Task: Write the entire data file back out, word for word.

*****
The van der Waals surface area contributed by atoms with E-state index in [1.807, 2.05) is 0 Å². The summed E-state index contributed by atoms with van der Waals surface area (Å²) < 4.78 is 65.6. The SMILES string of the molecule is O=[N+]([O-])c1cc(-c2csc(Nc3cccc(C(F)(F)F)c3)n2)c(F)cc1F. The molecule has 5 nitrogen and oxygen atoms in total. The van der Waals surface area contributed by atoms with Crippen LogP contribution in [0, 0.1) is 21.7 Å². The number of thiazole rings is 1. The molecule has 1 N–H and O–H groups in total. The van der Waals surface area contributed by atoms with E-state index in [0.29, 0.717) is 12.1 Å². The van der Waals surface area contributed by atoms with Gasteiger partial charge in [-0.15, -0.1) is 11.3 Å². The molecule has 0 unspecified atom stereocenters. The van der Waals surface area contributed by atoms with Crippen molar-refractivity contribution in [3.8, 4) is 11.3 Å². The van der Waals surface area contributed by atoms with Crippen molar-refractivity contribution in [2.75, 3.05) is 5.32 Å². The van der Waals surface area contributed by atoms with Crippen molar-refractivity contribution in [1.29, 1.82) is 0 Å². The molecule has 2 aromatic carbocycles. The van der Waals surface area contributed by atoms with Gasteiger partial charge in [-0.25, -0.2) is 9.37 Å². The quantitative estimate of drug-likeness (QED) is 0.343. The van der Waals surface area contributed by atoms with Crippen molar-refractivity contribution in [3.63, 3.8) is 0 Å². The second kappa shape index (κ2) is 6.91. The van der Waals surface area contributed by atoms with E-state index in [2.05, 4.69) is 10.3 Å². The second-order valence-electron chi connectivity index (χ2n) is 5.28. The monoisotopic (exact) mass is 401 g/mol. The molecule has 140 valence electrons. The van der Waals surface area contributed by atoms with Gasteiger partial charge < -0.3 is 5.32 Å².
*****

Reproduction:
The van der Waals surface area contributed by atoms with E-state index in [1.807, 2.05) is 0 Å². The summed E-state index contributed by atoms with van der Waals surface area (Å²) < 4.78 is 65.6. The SMILES string of the molecule is O=[N+]([O-])c1cc(-c2csc(Nc3cccc(C(F)(F)F)c3)n2)c(F)cc1F. The molecule has 5 nitrogen and oxygen atoms in total. The van der Waals surface area contributed by atoms with Crippen LogP contribution in [0, 0.1) is 21.7 Å². The number of thiazole rings is 1. The molecule has 1 N–H and O–H groups in total. The van der Waals surface area contributed by atoms with E-state index in [0.29, 0.717) is 12.1 Å². The van der Waals surface area contributed by atoms with Gasteiger partial charge in [-0.15, -0.1) is 11.3 Å². The molecule has 0 unspecified atom stereocenters. The van der Waals surface area contributed by atoms with Crippen molar-refractivity contribution in [3.8, 4) is 11.3 Å². The van der Waals surface area contributed by atoms with Crippen molar-refractivity contribution in [2.75, 3.05) is 5.32 Å². The van der Waals surface area contributed by atoms with Crippen molar-refractivity contribution in [1.29, 1.82) is 0 Å². The molecule has 2 aromatic carbocycles. The van der Waals surface area contributed by atoms with Gasteiger partial charge in [-0.25, -0.2) is 9.37 Å². The quantitative estimate of drug-likeness (QED) is 0.343. The van der Waals surface area contributed by atoms with Crippen molar-refractivity contribution in [3.63, 3.8) is 0 Å². The second kappa shape index (κ2) is 6.91. The van der Waals surface area contributed by atoms with E-state index in [2.05, 4.69) is 10.3 Å². The second-order valence-electron chi connectivity index (χ2n) is 5.28. The monoisotopic (exact) mass is 401 g/mol. The molecule has 140 valence electrons. The van der Waals surface area contributed by atoms with Gasteiger partial charge < -0.3 is 5.32 Å².